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Canadians need to realise that being the PM's wife is an actual job

Lizzy Hill is an internationally published writer, into writing about arts and entertainment, food and drink, feminism and her own misadventures. With a background in film and television production, journalism and visual arts, Lizzy's in...

Sophie Grégoire-Trudeau sparks sexist outrage when she dares to ask for help to do her job

From SheKnows Canada

You only have one staff member and deal with most of your business from your family's dining room table, scrambling to get everything done while keeping tabs on your three children. This scenario probably sounds pretty familiar to most entrepreneurial moms trying to launch a startup business, only this is the reality of Sophie Grégoire-Trudeau and this is no startup enterprise — it's Canada. The responsibilities she's juggling entail mingling with foreign heads of state alongside the prime minister, while working with multiple charities supporting women and girls across the country. Yet, when she told Canadians she felt stretched a bit too thin, they were far from sympathetic.

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Grégoire-Trudeau recently suggested, in an interview with Le Soleil, that she struggled trying to do everything all at once and could use a little extra help. "I’d love to be everywhere but I can’t," she said. "I have three children and a husband who is prime minister. I need help. I need a team to help me serve the people."

Regardless of your political leanings, the appropriate reaction to this statement doesn't involve resorting to sexist bullying of Grégoire-Trudeau on social media. Yet, using the tongue-in-cheek hashtag #PrayForSophie, internet commenters attacked Grégoire-Trudeau for her desire to take her role seriously and her suggestion that she may need more support to meet Canadians' demands.

As Canada has no official "First Lady" position like the United States, many point out that we don't owe Grégoire-Trudeau anything. And while they may technically be right, there are problems with that line of reasoning: Elected or not, we still have a very specific set of expectations of the prime minister's spouse, regardless of whether or not we make them explicit. For example, if the prime minister's spouse decided that she wanted to return to her former job as an entertainment reporter on etalk, Canadians would likely find that inappropriate given her public role.

While Grégoire-Trudeau may have no official title other than "wife," we still expect her to make Canada look good on the international stage and devote all her energy to supporting the prime minister while simultaneously telling her she doesn't actually have a job.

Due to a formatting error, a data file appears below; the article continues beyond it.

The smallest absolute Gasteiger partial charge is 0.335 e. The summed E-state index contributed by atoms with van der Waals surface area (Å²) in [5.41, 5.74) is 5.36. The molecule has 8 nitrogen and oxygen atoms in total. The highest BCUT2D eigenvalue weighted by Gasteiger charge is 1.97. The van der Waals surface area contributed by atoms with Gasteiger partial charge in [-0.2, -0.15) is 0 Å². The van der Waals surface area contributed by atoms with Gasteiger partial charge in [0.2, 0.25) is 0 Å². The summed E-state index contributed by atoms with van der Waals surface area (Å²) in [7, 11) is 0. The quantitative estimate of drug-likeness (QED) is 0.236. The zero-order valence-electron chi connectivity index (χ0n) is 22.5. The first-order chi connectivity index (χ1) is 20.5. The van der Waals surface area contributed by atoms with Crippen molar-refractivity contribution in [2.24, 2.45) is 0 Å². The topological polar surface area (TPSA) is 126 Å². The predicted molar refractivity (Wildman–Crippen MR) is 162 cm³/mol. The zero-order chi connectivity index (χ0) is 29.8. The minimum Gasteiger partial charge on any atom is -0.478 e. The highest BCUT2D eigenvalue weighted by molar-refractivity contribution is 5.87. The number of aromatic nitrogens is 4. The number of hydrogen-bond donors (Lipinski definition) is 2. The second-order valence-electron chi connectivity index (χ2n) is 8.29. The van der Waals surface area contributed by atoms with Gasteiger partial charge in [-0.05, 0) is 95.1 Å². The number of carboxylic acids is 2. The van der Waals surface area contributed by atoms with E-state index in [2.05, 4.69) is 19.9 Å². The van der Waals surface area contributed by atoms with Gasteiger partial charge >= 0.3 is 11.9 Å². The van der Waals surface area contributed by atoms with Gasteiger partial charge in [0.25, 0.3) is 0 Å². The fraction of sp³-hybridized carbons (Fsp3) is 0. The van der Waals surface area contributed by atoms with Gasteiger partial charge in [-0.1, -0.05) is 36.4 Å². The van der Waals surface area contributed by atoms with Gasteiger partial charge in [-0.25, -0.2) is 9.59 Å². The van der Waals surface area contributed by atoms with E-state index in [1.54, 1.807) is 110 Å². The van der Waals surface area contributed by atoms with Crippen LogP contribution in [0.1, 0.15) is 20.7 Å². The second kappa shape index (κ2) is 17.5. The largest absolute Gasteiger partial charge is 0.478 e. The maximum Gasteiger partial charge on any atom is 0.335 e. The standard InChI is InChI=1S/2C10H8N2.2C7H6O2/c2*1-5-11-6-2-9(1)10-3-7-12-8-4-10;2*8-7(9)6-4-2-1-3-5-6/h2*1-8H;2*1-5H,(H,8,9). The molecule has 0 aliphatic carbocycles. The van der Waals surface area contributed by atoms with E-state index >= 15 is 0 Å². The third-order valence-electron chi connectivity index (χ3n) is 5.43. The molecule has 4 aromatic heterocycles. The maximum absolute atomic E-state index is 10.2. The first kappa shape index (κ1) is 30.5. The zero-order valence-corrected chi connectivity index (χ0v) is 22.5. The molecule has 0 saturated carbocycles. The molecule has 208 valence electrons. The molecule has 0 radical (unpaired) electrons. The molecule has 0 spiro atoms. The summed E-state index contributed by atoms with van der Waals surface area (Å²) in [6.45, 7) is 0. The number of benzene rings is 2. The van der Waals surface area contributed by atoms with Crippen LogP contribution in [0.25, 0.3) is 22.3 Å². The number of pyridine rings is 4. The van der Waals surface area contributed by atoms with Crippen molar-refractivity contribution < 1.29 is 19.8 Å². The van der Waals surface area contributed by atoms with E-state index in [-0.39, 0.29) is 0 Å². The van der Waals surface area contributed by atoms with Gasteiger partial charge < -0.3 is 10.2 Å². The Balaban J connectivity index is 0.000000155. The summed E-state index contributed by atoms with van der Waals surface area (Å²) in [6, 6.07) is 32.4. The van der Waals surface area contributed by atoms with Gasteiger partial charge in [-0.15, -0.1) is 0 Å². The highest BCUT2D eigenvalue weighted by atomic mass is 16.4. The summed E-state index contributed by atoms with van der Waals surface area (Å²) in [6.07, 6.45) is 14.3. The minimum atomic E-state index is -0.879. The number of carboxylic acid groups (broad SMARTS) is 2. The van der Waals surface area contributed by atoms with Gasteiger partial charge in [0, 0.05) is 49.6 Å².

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Grégoire-Trudeau's request is especially reasonable when you consider the fact that Canadian Prime Minister Brian Mulroney's wife Mila Mulroney had three staff members working under her when he was in office. When you compare Grégoire-Trudeau's setup to those of other spouses of foreign leaders, it's relatively modest. Take Michelle Obama: The American first lady has a staff of about 24 serving under her. And in France, it seems to vary on a case by case basis but Carla Bruni-Sarkozy reportedly had eight staffers. And like Canada, the U.K. prime minister's wife Samantha Cameron has one staff member working under her, though this makes more sense in the U.K. when you consider the fact that the Royal Family perform many of the activities often left to foreign leaders' spouses in countries without a monarchy.

Grégoire-Trudeau spoke to Le Soleil about the fact that she couldn't respond to as many of Canadians' requests as she'd like to: "It’s hard to choose, because it’s touching when people ask for your help. People really lay out their suffering in some of the letters I receive."

While it's totally fine if a prime minister's spouse decides against pursuing public life as actively as Grégoire-Trudeau does, why fault her for trying to work more closely with Canadian groups requesting her involvement? Why resort to calling her a "princess" or insinuate that she's spoiled when her request is reasonable given past political precedents set in Canada and abroad?

You don't have to agree with everything our prime minister's wife says or does, but the extreme degree of backlash against a woman requesting support to properly fulfill her professional responsibilities is unfair. It's time to accept that being the prime minister's wife is an actual job.

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